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Before traveling to the state of Oaxaca,
Mexico, FRONTLINE/World correspondent Claudine LoMonaco
had reported on the statistics about Mexican migrant deaths:
more than 3,000 migrants have died trying to cross the United
States-Mexico border in the past decade. But after meeting the
family of Matias Juan Garcia Zavaleta, who died in the Arizona
desert during what U.S. border officials call the "season of
death," LoMonaco saw the intimate face of one migrant's tragedy.
LoMonaco travels to Oaxaca with producer/reporter Mary Spicuzza,
and together they interview the brother who accompanied Matias
Garcia on his tragic journey, as well as the wife, children
and parents he left behind. In heartfelt detail, they reconstruct
the story of one man's life -- and death.
Garcia was the oldest of five Zapotec Indian children. He
left school at age 8 to work in the fields and started crossing
the border at age 16 to work in California during harvest time.
Like many men from Oaxaca, he crossed regularly each spring
and returned in the fall, using his earnings to build a home,
feed and clothe his family, and send his children to school.
After years of annual crossings, Garcia had had enough of leaving
his family, so he planted his own chile pepper crop. But when
an early frost destroyed his plants, he was left with no choice
but to cross again.
In the more than 10 years since Garcia first started crossing into California, a lot has changed along the border. In 1990, it was a quick jump over a hill in Tijuana, as his uncle Bertoldo describes it, and you were over the border with no problem. Then the North American Free Trade Agreement was signed, opening the border to trade, but at the same time, closing the border to people. The United States strengthened controls at traditional, urban crossing points like Tijuana to discourage crossings. The Border Patrol hoped to push migrants into the desert where they believed that the rugged inland terrain would act as a natural barrier and discourage people from entering the country illegally. But the stronger controls only pushed hundreds of thousands of immigrants to take greater risks and walk dozens of miles across baking desert -- frequently dying en route.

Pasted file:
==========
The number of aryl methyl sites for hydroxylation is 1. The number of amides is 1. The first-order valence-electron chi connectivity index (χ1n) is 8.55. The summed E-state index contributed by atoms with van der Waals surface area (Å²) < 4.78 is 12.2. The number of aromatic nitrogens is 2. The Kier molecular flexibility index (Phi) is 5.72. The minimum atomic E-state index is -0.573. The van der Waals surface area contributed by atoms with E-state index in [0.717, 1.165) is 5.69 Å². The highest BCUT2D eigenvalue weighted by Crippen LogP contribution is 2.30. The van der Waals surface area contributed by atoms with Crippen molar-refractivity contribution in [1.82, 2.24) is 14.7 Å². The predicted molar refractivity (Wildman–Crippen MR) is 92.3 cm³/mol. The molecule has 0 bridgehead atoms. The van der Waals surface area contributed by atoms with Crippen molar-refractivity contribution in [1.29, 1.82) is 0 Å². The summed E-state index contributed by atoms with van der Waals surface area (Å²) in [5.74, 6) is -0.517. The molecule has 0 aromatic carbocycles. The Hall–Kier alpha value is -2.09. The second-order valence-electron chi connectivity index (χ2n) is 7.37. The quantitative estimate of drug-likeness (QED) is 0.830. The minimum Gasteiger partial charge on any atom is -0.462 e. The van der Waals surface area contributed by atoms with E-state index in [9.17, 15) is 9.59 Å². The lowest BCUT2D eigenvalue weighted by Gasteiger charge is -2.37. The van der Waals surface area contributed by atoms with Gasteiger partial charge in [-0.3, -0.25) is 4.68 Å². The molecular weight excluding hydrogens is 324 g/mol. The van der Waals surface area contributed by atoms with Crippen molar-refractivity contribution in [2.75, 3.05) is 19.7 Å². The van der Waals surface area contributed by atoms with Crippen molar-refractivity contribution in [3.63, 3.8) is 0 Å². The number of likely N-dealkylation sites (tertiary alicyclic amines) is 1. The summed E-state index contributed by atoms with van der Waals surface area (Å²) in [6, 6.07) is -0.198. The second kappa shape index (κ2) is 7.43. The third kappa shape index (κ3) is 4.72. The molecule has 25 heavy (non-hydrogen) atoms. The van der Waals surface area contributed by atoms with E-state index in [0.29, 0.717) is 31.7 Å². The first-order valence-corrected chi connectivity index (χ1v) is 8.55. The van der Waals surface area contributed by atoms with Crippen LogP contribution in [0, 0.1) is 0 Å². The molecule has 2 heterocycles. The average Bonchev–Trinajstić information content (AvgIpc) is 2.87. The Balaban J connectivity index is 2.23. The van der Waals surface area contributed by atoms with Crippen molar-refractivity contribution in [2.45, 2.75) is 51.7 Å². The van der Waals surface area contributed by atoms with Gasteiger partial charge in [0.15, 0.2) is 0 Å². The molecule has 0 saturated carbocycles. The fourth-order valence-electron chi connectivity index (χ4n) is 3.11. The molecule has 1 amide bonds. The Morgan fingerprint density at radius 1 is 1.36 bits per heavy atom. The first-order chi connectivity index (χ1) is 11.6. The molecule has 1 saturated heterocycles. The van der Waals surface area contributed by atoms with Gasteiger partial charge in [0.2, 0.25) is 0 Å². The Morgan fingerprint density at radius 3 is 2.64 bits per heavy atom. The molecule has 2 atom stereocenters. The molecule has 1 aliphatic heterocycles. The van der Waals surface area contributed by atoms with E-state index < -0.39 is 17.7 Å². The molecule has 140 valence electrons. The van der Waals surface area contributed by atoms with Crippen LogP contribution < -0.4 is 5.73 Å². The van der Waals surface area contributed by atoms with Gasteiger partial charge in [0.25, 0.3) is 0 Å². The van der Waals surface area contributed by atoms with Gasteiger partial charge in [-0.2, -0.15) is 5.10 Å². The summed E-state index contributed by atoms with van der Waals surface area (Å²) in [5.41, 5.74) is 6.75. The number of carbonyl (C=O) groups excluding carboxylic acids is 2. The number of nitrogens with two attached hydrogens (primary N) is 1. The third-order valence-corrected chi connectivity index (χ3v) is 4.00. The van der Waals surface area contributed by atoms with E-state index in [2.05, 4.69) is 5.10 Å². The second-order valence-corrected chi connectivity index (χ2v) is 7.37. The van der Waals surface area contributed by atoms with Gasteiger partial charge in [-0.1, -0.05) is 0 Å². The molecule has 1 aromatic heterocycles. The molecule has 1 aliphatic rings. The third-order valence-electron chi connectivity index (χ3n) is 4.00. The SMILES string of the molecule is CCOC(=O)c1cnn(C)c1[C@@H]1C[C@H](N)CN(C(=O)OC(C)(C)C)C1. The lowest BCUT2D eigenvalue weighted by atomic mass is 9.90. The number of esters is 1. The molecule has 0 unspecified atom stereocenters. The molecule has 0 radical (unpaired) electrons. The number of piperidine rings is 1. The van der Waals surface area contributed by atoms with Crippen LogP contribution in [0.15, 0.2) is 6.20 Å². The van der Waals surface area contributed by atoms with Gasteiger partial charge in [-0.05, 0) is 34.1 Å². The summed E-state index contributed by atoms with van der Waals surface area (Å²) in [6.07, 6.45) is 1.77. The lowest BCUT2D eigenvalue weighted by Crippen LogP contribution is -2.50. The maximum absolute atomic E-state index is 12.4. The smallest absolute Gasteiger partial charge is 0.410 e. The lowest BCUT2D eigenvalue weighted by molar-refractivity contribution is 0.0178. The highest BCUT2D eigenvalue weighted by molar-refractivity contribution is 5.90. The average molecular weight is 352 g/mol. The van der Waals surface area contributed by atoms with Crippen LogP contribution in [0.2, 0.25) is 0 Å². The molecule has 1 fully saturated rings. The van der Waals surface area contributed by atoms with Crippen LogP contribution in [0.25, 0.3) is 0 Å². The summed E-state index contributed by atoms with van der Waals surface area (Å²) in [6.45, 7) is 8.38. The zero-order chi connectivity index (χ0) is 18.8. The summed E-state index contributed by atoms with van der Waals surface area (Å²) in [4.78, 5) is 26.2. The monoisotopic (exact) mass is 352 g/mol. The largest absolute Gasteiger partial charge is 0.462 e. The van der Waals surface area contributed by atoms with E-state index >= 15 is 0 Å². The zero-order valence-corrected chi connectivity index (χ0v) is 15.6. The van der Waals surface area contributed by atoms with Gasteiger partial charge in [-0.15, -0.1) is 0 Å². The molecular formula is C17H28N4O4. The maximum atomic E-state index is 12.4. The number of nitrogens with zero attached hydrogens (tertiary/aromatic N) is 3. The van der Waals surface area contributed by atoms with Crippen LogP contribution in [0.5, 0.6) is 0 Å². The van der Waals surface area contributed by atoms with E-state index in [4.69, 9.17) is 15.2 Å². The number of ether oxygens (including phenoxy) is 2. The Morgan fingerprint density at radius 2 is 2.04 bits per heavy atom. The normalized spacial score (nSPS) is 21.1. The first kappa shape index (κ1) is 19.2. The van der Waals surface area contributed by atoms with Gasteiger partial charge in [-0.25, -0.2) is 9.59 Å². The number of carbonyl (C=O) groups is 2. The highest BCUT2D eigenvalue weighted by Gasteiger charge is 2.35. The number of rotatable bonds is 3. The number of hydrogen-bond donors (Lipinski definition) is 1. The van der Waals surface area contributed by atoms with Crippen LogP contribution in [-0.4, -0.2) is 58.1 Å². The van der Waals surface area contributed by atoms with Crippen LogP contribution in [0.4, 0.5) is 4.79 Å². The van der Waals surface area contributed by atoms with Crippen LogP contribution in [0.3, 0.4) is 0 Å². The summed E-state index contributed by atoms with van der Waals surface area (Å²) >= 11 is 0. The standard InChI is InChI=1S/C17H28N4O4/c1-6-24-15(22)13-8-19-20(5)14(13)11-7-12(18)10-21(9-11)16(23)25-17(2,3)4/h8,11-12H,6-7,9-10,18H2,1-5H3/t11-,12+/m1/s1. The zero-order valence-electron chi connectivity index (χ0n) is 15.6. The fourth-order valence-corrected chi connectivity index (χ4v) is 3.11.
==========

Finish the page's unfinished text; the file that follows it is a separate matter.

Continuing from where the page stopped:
In the spring of 2003, Garcia, along with a brother and cousin, began his
crossing in late May, when desert floor temperatures can reach
up to 170 degrees. Their smuggler, or coyote, sent the men with
two gallons of water each. It wasn't enough for Garcia, who
became delirious partway across, losing all touch with reality.
His cousin and his 18-year-old brother managed to carry him
the remainder of their 32-mile journey. A mere 40 yards from
their destination, Highway 85 in southwestern Arizona, Garcia
died from dehydration.
Sheriff's Deputy Michael Walsh, who found a weeping Serafin
with his dead brother, tells LoMonaco how he often discovers
bodies in the desert. "With this one there's a lot more
emotion," he says.
Garcia's brother Serafin and his cousin were caught and immediately
deported. But the men had debt to repay, so had no choice but
to turn around and make the same journey again. This time they
crossed successfully and found work on a farm near Fresno. Serafin
says that life now is painful and sad, not what he envisioned
when he set out to take on the world with his revered older
brother. "I began to suffer alone," he says.
As for Garcia's family back in Oaxaca, a life that was hard
is now harder. His widow has two small children to raise in
a region where there is little work. The older of their two
sons is able to understand what happened, but her younger son
still thinks his papa is coming home.
Matias' mother says her son still visits her in her dreams.
"Mama, I'm thirsty," he begs her. "Do you have
And Garcia's father, who years ago had stopped making the
dangerous trip to the United States, says he has no choice but
to go back. His grandchildren are his responsibility now, and
they need money. It's the last thing his family wants him to
do, but neither borders nor deadly deserts can impede survival.
Reported and Produced by
CENTER FOR LATIN AMERICAN STUDIES
Produced in association with the
GRADUATE SCHOOL OF JOURNALISM
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